Last night, as I watched Willis McGahee get carted off the field a thought popped into my head which has surfaced more than a few times this season. In the NFL the Big Hit is heralded. Earth quaking tackles make the fans cheer, it pumps up the defense and garners segments on sports highlight shows. A couple years ago video games saw the trend and created games like Blitz and EA Sports football games incorporated a "hit stick". However, unlike those like digital graphics in semi-real, real life engenders real-world repercussions.
I got chills when I saw Anquan Boldin spasm in the Meadowlands, held my breath for McGahee and cringe every time Brian Dawkins launches himself for a tackle. The fact of the matter is these traumatic injuries are or could more often than not be avoided. If we the viewers could appreciate the competition more than the spectacle, it seems we could save players spinal chords, seasons, and careers.
I watch NFL films, not only because I love hearing Harry Kalas's voice, but because I love to see how it was done. I can't speak to numbers or stats but I can speak to evidence, and evidence shows the days of the form tackle are long gone. The days of players getting low, wrapping the legs and bringing a man down are gone. Instead we have defensive players flying through the air, rules against leading with the helmet, and tackles that make my spin tingle. These death defying feats make us 'ooo and ahhh', they garner flashes that will "posterize" the image, and a spot in our top 10 highlights.
So what to do? The rules try to protect, but what is the sense in a rule when the glory is in going against it. The NFL can't do much more to protect its players on the field, training staffs can only do what knowledge and technology afford, and we as fans, well like I said we love the spectacle.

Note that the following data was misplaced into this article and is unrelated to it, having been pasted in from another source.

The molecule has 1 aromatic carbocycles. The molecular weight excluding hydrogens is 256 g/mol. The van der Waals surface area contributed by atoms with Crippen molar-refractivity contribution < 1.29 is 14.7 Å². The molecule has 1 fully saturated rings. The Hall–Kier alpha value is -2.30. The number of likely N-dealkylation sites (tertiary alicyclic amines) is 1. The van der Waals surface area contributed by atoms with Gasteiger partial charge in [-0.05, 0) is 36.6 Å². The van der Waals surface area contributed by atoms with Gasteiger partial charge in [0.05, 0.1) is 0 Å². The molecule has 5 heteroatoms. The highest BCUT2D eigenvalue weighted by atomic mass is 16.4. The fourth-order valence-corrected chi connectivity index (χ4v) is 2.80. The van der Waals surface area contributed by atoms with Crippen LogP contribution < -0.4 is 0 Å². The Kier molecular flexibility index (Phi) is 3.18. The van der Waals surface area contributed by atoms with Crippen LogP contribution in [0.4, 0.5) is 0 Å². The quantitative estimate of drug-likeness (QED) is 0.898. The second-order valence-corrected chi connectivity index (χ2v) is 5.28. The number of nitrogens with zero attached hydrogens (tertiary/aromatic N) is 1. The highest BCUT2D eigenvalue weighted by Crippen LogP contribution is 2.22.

But what about the players themselves? Is there no accountability to protect the livelihood of their brethren? The great thing about NFL players is that the vast majority have no interest in injuring or doing harm when they lay the hammer, but it is a bit of a manifest grey area, when your job is to tackle and that job is at risk if the tackle is missed. It is a quandry, a decision made in a split second to "Jack him up" or simply wrap and drag. When the big hits make posters, national TV, and advertisements it is difficult not be tempted by the lure of notoriety, which is what these hits should be characterized as. The notorious hit against Frank Gifford. The notorious shot by LT which ended Joe Theisman's career. Only looking back are they seen as goonish, but in that split second before the tackle there is that moment where it can be either highlight or horrific. It is only when it becomes horrific that we start re-evaluating.
We could try and change humor nature, which is to stare and gawk at the accident hoping that everyone is alright, while at the same time being intrigued at the broken glass and blood. We can blame the media who put premiums on spectacular collisions that can be slowed down and viewed from various angles. But we can't change human nature and we can't slow the money hungry machine that is the media. No, when watch Ryan Clark goes to line up McGahee, you realize there is only one person who can change that outcome, and it is Ryan Clark. Not to blame Clark for a problem that runs throughout football. Rather it is up to Ryan Clark to become the antagonist and buck social convention. Be the person to take onus of his actions. It might mean fewer bonus bucks here, or less post-game interviews there, but it could also mean fewer life changing tackles everywhere.